OK, so as you are making something that comes from a very personal place and also originates as a piece of “art,” how do you handle when your art transfers into being a commodity, something on the market for anyone to purchase. Particularly if that anyone does not embody or reflect your politics or point of view? Like art sold at auction, the artist loses control of the narrative as a work is recontextualized.

R: You know, I’ve actually thought about that a lot with our collection ‘Urban Nomad’ because we do have a particular perspective and origin story, but I have to decide to let it go in terms of being able to control that all the way down to the point of sale. After the item is in the marketplace, it’s a purchasable item and it is out of our control. But I would hope that the energy that we’ve imparted, the stories that we’re telling in these clothes, have an effect on the purchaser and maybe make them think. However, if there’s somebody that purchased the shirt because they just think it’s a beautiful shirt, I have decided that I have to let go of my attachment to the shirt. Because I can’t control who purchases the items.

A: Yeah I’ve thought about that too in terms of controlling the narrative, especially when it is personal and tied to larger social issues. However, I’ve also learnt that sometimes it is really interesting to put your pieces into different contexts. So like, we might use the item one way and we have a specific story that we’re trying to tell and, through marketing, we push that story so much that people know the story — but then sometimes that story transforms in a way we did not expect, simply by somebody else’s wearing the clothes. It can be good or bad, but so far, it’s been for the good. It gives another life to the clothing and makes a new story. But because we pay so much attention to the design elements as well, there’s still a part of the story that goes on, regardless of the how somebody else wears them or even who wears them.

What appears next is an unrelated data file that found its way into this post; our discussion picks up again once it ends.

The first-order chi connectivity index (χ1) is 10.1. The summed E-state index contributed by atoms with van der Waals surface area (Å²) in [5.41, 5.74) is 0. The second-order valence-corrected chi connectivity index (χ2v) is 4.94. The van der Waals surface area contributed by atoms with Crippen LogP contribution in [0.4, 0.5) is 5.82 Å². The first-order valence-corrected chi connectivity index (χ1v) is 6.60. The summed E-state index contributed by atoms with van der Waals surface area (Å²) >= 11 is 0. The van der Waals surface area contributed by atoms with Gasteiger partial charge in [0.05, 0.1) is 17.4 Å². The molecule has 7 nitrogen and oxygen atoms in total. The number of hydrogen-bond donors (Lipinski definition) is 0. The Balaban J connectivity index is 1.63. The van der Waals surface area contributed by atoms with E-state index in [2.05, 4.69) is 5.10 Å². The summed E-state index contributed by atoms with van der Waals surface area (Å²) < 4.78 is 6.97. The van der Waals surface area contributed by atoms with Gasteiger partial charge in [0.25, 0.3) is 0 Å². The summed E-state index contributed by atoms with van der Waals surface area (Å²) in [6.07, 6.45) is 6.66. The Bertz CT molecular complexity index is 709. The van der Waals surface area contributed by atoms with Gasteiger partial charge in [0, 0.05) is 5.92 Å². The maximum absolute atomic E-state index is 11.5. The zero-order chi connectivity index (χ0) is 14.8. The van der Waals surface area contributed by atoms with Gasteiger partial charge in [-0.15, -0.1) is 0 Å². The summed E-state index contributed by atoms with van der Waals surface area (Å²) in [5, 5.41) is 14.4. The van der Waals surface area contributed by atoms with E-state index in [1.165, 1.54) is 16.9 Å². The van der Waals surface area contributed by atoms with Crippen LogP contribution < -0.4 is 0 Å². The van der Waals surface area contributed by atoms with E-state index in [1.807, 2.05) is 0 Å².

So, when you’re thinking about growing your company, are things like being environmentally responsible and creating a brand that contributes to our social/cultural/political fabric in a positive way a priority?

R: It is a priority for us. With the previous collection, we had collaborations — and one of the collaborations that we had was with a Senegalese artist, which was significant for me because I would like to do work that expands our reach to artists in developing countries. So we can have some sort of impact and that the funds that we’re deriving from the collaborations can help the people that are in the village. I think that I can speak for both of us when I say that: we’re not just interested in business for the sake of being in business. We want to be involved in business in a way that’s responsible, ethical and also impactful — acting in a positive way and helping to improve somebody else’s life.



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The Irregular Report by Irregular Labs

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Irregular Labs connects the ideas, opinions and insights of girl and gender nonconforming Gen Zs to the world.